MANILA, Philippines – President Rodrigo Duterte’s adviser for entrepreneurship said on Saturday, April 2, that around 27 million doses of COVID-19 vaccine will expire in July.
“Time is of the essence. This is why I am calling it out now while there is still time before these vaccines expire. If we don’t use these vaccines, we will have wasted the Filipino taxpayers’ money,” Presidential Adviser for Entrepreneurship Joey Concepcion said.
Concepcion noted that the country’s debt has recently breached the P12-trillion mark primarily because of massive borrowing to address the pandemic. He said the country had borrowed at least P2 trillion, with most of it going to vaccines.
“We, in the private sector, bought our own supplies through the A Dose of Hope tripartite agreement, and we shared these with the government because we know that vaccines are the solution to battling this pandemic,” Concepcion, who is also the founder of GoNegosyo, said.
During the government’s Laging Handa briefing on Saturday, Department of Health (DOH) Undersecretary Myrna Cabotaje explained that the vaccines arrived during the last two months of 2021 and in January 2022.
“Unang-una, dumating po nang sabay-sabay ng end of November, December, and January iyong mga prenokyur ng ating national government. Iyong prenokyur ng ating private sector at saka local government unit, tapos iyong mga donation,” the health official said.
(First, the vaccines our national government procured arrived at the end of November, December, and January. These include the ones procured by the private sector, the local government, including the donations.)
Cabotaje added: “Kung mas maaga sana na nai-distribute natin at nai-bakuna iyan. Ang problema, karamihan sa kanila ay short expiry – iyong tinatawag na short life.“
(If only we distributed those earlier and used them to vaccinate. The problem is that majority of the vaccines are what we call short expiry or short life.)
The delivery of near-expiring vaccines has been a frequent issue raised by many developing countries, highlighting the logistical difficulties of distributing shots with short shelf lives. While in need of shots, fragmented distribution networks and a lack of manpower, among other reasons, have bogged down efforts to quickly vaccinate populations in lower and lower middle income countries like the Philippines.
Before Concepcion’s statement, the DOH in late February said it was coordinating with vaccine manufacturers on possibly extending the shelf life of vaccines delivered to the country.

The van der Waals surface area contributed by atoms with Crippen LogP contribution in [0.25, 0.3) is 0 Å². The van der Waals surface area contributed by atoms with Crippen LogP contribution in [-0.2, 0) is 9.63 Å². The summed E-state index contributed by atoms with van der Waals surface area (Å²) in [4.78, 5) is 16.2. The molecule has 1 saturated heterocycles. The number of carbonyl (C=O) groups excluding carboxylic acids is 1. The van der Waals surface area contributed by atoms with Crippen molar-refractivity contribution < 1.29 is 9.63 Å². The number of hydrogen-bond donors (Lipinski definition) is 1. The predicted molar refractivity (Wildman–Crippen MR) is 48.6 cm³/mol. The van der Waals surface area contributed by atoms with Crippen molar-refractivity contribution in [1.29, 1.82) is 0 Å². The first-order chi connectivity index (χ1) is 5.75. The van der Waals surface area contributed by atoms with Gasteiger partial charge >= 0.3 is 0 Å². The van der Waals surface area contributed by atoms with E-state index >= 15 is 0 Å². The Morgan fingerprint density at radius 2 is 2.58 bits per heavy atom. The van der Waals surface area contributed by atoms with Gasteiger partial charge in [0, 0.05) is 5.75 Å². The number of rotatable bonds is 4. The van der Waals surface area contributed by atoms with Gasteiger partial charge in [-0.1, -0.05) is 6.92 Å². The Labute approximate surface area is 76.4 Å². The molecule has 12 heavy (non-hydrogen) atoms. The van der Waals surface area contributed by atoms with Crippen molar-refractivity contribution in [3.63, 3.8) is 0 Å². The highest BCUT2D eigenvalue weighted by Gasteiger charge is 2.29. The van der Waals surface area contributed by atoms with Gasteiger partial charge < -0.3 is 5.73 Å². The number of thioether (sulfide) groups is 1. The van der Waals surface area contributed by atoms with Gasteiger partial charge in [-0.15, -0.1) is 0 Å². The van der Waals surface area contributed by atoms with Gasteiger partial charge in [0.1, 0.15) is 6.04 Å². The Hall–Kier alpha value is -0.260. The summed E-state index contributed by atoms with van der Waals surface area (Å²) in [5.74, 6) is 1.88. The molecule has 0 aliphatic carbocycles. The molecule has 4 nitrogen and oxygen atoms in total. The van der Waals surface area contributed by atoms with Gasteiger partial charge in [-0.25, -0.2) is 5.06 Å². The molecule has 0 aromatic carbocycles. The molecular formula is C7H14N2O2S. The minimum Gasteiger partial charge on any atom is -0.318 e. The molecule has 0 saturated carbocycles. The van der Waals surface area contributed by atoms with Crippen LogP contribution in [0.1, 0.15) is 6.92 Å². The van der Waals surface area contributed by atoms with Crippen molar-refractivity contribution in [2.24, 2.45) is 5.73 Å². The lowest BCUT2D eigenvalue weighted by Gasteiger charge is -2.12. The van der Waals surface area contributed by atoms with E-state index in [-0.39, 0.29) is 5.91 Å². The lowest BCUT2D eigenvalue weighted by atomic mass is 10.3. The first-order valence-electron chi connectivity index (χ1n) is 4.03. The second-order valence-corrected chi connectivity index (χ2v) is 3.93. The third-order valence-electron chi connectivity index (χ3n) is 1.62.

In recent months, additional stability data on vaccines prompted the United States Food and Drug Administration (US FDA) to allow extensions for vaccines developed by Johnson and Johnson and Pfizer and BioNTech. The decision also allowed for the update of expiration dates.
“Vaccines that are authorized under an EUA do not have fixed expiration dates, and their expiration dates may be extended based on data submitted by the manufacturers,” the US FDA said.
What’s the government’s plan?
During the same briefing, the DOH official said that the government is planning to donate some of the expiring vaccines to neighboring countries.
“Yes, we have initially considered to donate some of our vaccines to our nearby neighbors. Pinag-uusapan pa iyan ng DFA at saka iyong mga concern natin na mga bansa. Iyong mga dinonate sa atin, we are also coordinating with the COVAX kung puwedeng i-redeploy. Kung hindi na, iyong mga hindi pa magbabakuna idi-distribute pa rin natin sa buong bansa,” Cabotaje said.
(The Department of Foreign Affairs and concerned neighbors are discussing that. The ones donated to us, we are also coordinating with the COVAX if we can redeploy. If not, we will still distribute it in the country.)
As of Friday, April 1, the government said at least 67 million Filipinos are fully vaccinated. The government’s target is to vaccinate 90 million Filipinos by June 2022. – with reports from Sofia Tomacruz/Rappler.com